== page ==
The adult Amir, who is telling the story, recognizes several things about his younger self that he evidently didn’t realize while he was still a boy. He sees that he was selfish, for example, that he wanted to be the best at everything, and didn’t want Hassan to be as good. The young Amir genuinely felt that Hassan was beneath him because of Hassan’s poverty, ethnicity, religion, and deformity. Whenever Hassan does something that earns Baba’s love and respect, Amir lashes out at him in his thoughts. If Hassan is better at something than Amir, like solving riddles, Amir stops doing it. If Amir knows something Hassan doesn’t, such as vocabulary words, Amir teases him for his ignorance. In each case, Amir recognizes what he is doing just after the fact and feels guilty. But the reader is led to believe that whatever the event is that changes Amir’s life is something he was not able to take back, and so the guilt has haunted him into adulthood.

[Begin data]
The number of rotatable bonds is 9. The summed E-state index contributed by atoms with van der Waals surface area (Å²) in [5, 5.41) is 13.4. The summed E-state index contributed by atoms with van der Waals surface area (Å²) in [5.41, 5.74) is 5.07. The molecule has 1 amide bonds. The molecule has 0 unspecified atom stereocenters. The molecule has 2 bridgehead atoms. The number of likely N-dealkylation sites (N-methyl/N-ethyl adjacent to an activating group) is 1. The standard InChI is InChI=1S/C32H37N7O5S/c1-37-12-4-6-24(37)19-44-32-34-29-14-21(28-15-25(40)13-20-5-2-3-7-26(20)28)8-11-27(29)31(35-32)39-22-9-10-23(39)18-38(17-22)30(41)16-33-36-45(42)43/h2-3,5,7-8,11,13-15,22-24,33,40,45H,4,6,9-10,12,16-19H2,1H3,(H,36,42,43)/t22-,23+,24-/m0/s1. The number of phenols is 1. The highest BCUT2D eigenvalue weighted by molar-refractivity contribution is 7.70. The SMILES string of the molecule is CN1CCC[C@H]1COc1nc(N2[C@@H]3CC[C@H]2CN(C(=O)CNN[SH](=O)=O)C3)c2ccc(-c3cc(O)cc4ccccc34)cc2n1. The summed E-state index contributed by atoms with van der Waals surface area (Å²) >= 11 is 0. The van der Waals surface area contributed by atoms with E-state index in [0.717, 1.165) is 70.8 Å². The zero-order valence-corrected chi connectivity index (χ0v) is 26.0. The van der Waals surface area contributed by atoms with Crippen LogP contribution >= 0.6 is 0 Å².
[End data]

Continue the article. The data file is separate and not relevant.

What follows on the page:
The reader also sees how the young Amir continues to struggle with his inability to please Baba. This inability makes Amir jealous of anyone else receiving Baba’s attention, which is why Amir becomes angry anytime Baba praises Hassan, and again when Baba pays for Hassan’s plastic surgery. Amir often finds passive-aggressive ways to take his frustration out on Hassan, such as mocking his ignorance or his inability to read. Reinforcing the theme of the love and tension between fathers and sons that recurs throughout the story is Amir’s and Hassan’s favorite story, “Rostam and Sohrab,” which is about a father that fatally stabs an opponent not knowing until too late that the opponent is his son. For Amir, the story represents his relationship with Baba. Complicating Amir’s feelings toward Baba further is his relationship with Rahim Khan. Rahim Khan read Amir’s story when Baba would not, giving Amir the attention and approval he craved, and Amir even wishes at that point that Rahim Khan were his father. The fact is, Amir desperately wants Baba’s approval, yet he has no idea how to get it.